How the Food Industry Can Prepare for New Era of Risk Management

Food logistics companies can apply the principles of Assurance 4.0 to make data-driven decisions and move to a model of continuous assurance to identify threats and protect their operations.

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It is a rare day if an event doesn’t happen that poses a potentially serious impact on the food supply chain. The past four years have seen a list of global and economic upheavals cause the unfortunate closure of many food businesses. Those that have survived have only done so through great sacrifice, strategy and skill.

Winston Churchill wrote that those who don’t learn history are doomed to repeat it, so what can the food supply chain learn from the period that has seen a global pandemic, war, accelerating climate change, and increasing consumer expectations? How can we apply the lessons of history to the challenges of tomorrow?

The evolution of assurance

Supply chain risk factors are generally categorized as being within one of six pillars. These pillars have helped dictate assurance needs for a wide variety of businesses, including those involved in the production, transport and supply of food.

The six pillars include climate, technology, sourcing, supply chain, cyber threat, and brand reputation, and assurance needs to evolve to match the increasingly complex factors driving risk in those areas. As part of the evolution into the era of ‘Assurance 4.0’, there is now a crucial new development to recognize: interconnected risk.

There is growing likelihood that a major change in one pillar will have an impact on others. In just one example, a growing emphasis on reduced emissions is raising questions over the efficacy of temperature-controlled transport. Similarly, the selection and implementation of new technologies is prompting concern over their exposure to risk of a cyberattack.

Interconnected risk is emerging as a vital consideration for all businesses tasked with safeguarding food, so it is imperative that actions are taken now to keep our supply safe in the coming months and years.

What can food logistics companies do now?

Supply chain executives need to be able to deliver transparency and traceability across the food supply chain, from the animals reared to produce it to the packaging used to protect it, plus how it is handled and transported at every stage.

One way to address this new challenge is to consider using owned data more effectively, extending the assessment of risk. This involves looking beyond owned operations and considering potential impacts of a broad spectrum of risk factors on products handled and transported.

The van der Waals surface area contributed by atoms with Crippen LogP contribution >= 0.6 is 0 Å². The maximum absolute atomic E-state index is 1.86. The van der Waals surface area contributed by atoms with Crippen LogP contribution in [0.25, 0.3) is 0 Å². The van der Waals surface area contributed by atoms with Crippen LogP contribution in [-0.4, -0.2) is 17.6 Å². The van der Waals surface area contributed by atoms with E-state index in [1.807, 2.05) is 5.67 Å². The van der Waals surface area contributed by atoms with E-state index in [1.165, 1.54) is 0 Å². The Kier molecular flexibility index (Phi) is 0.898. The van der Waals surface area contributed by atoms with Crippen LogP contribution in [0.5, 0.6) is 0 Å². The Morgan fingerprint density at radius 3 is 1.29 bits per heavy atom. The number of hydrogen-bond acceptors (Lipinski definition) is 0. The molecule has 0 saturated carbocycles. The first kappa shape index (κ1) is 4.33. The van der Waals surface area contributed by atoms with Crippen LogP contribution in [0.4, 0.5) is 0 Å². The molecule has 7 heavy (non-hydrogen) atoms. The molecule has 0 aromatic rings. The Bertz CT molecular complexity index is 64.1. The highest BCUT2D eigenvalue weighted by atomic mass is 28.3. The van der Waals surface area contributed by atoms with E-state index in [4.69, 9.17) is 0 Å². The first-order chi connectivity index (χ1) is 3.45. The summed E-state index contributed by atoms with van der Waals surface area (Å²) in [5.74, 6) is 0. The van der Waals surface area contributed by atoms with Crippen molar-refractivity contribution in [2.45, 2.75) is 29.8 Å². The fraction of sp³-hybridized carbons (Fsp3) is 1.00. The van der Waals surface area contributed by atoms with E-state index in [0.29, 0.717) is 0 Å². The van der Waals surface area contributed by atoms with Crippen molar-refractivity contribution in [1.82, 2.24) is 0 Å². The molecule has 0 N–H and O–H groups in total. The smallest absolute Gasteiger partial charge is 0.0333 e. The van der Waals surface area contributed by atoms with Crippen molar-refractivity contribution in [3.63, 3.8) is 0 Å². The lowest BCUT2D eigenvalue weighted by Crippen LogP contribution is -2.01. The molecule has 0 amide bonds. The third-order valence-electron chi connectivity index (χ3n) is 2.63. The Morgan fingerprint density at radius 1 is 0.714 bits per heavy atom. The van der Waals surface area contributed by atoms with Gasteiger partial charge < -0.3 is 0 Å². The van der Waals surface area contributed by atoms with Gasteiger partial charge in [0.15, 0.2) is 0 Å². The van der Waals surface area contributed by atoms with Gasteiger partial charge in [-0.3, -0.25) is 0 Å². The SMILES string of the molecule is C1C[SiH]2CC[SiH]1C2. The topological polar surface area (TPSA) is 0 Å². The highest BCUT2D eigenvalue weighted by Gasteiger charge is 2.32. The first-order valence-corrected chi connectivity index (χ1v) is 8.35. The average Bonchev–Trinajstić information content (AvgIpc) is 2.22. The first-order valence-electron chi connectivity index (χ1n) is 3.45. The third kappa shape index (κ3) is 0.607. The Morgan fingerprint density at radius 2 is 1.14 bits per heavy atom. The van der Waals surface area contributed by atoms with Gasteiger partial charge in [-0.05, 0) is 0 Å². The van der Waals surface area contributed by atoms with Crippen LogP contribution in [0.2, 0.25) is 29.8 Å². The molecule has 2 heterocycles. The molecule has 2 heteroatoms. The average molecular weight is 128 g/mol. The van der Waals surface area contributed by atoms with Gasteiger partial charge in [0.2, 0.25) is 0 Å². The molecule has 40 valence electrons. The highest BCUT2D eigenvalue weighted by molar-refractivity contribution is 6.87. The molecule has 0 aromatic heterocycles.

Leveraging extended data sources that best determine risk impact is a shift in thinking that is critical for keeping up with fast-moving targets. A comprehensive understanding of where the data with greatest value exists – and how that data can be captured – will be a vital part of building a holistic risk profile based on quality data, which truly informs risk management over the next several years.

Aggregating a large amount of meaningful data can truly inform where risk resides, so logistics companies can better understand potential impacts to product safety, brands and ultimately to consumers.

Data also helps establish where future risk is more likely to occur and where it isn’t, enabling resource to be focused on areas where the greatest value is at stake. When data is leveraged for predictive analysis, businesses responsible for food logistics can transform risk management programs and strengthen their critical link in the overall supply chain.

The lessons of history

From the disruption to the transportation industry caused by Covid, to the security concerns over exporting from Ukraine in the wake of the Russia’s invasion, food logistics businesses must be ready to face further challenges.

The recent events in the Red Sea have seen supply ships reroute to avoid the Suez Canal, instead sailing around South Africa’s Cape of Good Hope. This change, while necessary, adds at least a week to the amount of time goods spend in transit. This can shorten shelf life and the added miles increase the carbon emissions associated with the final product. In the realms of heightened environmental, social and governance (ESG) expectations, fragmented global supply chains and cyberattacks, a new, digitally enabled approach is needed to navigate these global trends.

With such large scale and unpredictable changes becoming more commonplace in food supply chains, annual snapshots of risk are no longer sufficient. Food logistics companies can apply the principles of Assurance 4.0 to make data-driven decisions and move to a model of continuous assurance to identify threats and protect their operations.

Partnering with global assurance providers means businesses working in the food industry can have expert guidance as they navigate responsible sourcing, product integrity, assets and management systems, cybersecurity and the energy transition.